With the U.S. Department of Agriculture’s Food Safety and Inspection Service (FSIS) declaration of Escherichia coli O157:H7 and Shiga toxin-producing E. coli (STEC) as adulterants in non-intact raw beef products and intact raw beef products intended for non-intact use (FSIS, 2012), adding antimicrobial interventions has become standard procedure during beef harvest and further processing.

Despite best practices, however, microbial contamination of beef carcasses can be a direct result of harvesting cattle (Kang, Koohmaraie, & Siragusa, 2001). Implementing multiple applications of antimicrobial interventions can mitigate possible contamination from the slaughter process and improve the microbiological quality of beef carcasses (Bacon et al., 2000). The concept of using consecutive decontamination processes in beef packing plants to improve the microbiological quality of beef carcasses is beneficial to reduce microbiological contamination of beef carcass surfaces that can occur during the beef harvest process (Bacon et al., 2000). The application of organic acids and hot water as a means of whole-carcass spraying has evolved from ambient to warm water washes, to use of antimicrobials, hot water and steam (Koohmaraie et al., 2005). But because most carcass decontamination treatments do not sterilize the carcass, microorganisms remaining on carcass surfaces can easily be transferred onto freshly cut surfaces during carcass fabrication, and subsequently carried through grinding operations (Pohlman, Stivarius, McElyea, Johnson, & Johnson, 2002).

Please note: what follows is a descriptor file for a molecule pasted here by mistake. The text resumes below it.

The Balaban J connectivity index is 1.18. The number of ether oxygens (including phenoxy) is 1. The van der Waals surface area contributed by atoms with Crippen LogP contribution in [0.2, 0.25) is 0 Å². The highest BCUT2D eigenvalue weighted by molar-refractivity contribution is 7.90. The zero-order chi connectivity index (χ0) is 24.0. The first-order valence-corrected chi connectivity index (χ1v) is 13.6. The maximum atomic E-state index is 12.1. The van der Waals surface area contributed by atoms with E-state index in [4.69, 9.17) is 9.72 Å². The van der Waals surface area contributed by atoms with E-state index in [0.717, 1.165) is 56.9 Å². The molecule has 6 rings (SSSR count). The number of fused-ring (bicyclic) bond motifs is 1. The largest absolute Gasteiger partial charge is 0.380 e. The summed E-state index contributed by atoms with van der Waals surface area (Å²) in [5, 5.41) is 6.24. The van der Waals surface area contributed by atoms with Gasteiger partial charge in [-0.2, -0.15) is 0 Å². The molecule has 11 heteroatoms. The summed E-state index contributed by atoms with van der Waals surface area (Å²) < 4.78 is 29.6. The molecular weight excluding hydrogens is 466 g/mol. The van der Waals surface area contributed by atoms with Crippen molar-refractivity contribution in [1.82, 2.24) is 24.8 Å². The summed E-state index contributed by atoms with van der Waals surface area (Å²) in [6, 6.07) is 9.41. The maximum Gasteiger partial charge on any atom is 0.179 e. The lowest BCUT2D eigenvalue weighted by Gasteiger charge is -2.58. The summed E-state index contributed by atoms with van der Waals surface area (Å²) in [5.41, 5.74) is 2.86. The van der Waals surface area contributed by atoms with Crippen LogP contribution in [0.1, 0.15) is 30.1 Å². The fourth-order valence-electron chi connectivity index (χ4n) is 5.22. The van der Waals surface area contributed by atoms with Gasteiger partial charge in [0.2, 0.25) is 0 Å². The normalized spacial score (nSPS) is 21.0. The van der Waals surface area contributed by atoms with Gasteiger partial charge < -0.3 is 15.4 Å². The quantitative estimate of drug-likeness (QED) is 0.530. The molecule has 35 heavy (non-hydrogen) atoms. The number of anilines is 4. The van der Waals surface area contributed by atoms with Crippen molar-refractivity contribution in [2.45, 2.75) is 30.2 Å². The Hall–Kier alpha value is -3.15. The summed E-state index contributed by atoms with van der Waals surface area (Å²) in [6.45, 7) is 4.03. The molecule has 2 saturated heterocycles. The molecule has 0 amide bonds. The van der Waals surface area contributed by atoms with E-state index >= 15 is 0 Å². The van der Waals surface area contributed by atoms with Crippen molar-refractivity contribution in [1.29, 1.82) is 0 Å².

In the past, ground beef processors have expressed concern related to the effect of antimicrobial interventions on quality of beef raw materials, especially characteristics such as discoloration, off odors and off flavors. The impact of these treatments must be addressed, because consumers often associate meat quality with color and base their buying decisions on such attributes (Mancini & Hunt, 2005). A study was conducted to evaluate possible quality defects caused by multiple applications of antimicrobial interventions (hot water, lactic acid, acidified sodium chlorite, Beefxide) applied at various steps along the ground beef production chain.

Combinations of antimicrobial treatments — hot water (82 degrees C or higher), lactic acid (4-5 percent), acidified sodium chlorite (pH of 2.7-2.8) and Beefxide (lactic/citric acid mixture; up to 2.5 percent) — were applied to hot or chilled carcasses and trimmings before manufacturing ground beef patties, which were designated for color evaluation, consumer panel or trained panel evaluation (Table 1).

Stages of Antimicrobial Intervention Application

While some visual darkening and loss of redness of patty color occurred by the completion of the shelf-life period, overall few significant changes were seen in color for each treatment combination. Consumer scores were affected by combined antimicrobial treatment effects for overall liking (P = 0.0190), flavor liking (P = 0.0246), and beefy flavor liking (P = 0.0313). Trained panelists detected 18 out of 33 attributes with only scores for fat-like (P = 0.0391) and cardboardy (P < 0.0001) being affected by treatments.

No clear trends were related to any single or combined antimicrobial treatment, and findings support that these food safety interventions have minimal negative effects on beef patty quality. In general, findings from this study show that food safety interventions, while effective in reducing microbiological counts on product surfaces, have minimal negative effects on beef patty quality.  NP